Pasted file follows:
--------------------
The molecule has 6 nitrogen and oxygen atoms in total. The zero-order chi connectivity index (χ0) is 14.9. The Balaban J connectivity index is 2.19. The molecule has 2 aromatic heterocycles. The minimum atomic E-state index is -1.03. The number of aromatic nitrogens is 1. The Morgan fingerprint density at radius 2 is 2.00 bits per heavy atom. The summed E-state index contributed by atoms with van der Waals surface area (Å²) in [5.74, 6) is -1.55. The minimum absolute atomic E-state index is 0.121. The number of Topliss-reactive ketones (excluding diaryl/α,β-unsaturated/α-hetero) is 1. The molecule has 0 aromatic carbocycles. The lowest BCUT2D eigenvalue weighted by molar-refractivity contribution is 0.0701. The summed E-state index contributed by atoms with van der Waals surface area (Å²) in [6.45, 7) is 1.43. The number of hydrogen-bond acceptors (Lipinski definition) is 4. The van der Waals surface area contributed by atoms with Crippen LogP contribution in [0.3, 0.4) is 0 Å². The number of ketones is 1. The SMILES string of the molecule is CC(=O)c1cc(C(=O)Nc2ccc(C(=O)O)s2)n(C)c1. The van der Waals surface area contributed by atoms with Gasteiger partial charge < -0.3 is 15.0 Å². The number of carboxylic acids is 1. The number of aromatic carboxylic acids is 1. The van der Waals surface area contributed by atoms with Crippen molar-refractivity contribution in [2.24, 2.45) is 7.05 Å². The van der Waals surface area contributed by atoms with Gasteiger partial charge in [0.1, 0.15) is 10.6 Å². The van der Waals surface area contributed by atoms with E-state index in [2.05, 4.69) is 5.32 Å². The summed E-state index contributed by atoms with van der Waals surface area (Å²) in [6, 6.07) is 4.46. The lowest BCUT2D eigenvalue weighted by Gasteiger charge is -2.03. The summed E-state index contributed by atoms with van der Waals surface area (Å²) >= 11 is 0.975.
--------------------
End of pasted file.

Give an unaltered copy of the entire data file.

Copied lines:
The molecule has 6 nitrogen and oxygen atoms in total. The zero-order chi connectivity index (χ0) is 14.9. The Balaban J connectivity index is 2.19. The molecule has 2 aromatic heterocycles. The minimum atomic E-state index is -1.03. The number of aromatic nitrogens is 1. The Morgan fingerprint density at radius 2 is 2.00 bits per heavy atom. The summed E-state index contributed by atoms with van der Waals surface area (Å²) in [5.74, 6) is -1.55. The minimum absolute atomic E-state index is 0.121. The number of Topliss-reactive ketones (excluding diaryl/α,β-unsaturated/α-hetero) is 1. The molecule has 0 aromatic carbocycles. The lowest BCUT2D eigenvalue weighted by molar-refractivity contribution is 0.0701. The summed E-state index contributed by atoms with van der Waals surface area (Å²) in [6.45, 7) is 1.43. The number of hydrogen-bond acceptors (Lipinski definition) is 4. The van der Waals surface area contributed by atoms with Crippen LogP contribution in [0.3, 0.4) is 0 Å². The number of ketones is 1. The SMILES string of the molecule is CC(=O)c1cc(C(=O)Nc2ccc(C(=O)O)s2)n(C)c1. The van der Waals surface area contributed by atoms with Gasteiger partial charge < -0.3 is 15.0 Å². The number of carboxylic acids is 1. The number of aromatic carboxylic acids is 1. The van der Waals surface area contributed by atoms with Crippen molar-refractivity contribution in [2.24, 2.45) is 7.05 Å². The van der Waals surface area contributed by atoms with Gasteiger partial charge in [0.1, 0.15) is 10.6 Å². The van der Waals surface area contributed by atoms with E-state index in [2.05, 4.69) is 5.32 Å². The summed E-state index contributed by atoms with van der Waals surface area (Å²) in [6, 6.07) is 4.46. The lowest BCUT2D eigenvalue weighted by Gasteiger charge is -2.03. The summed E-state index contributed by atoms with van der Waals surface area (Å²) >= 11 is 0.975.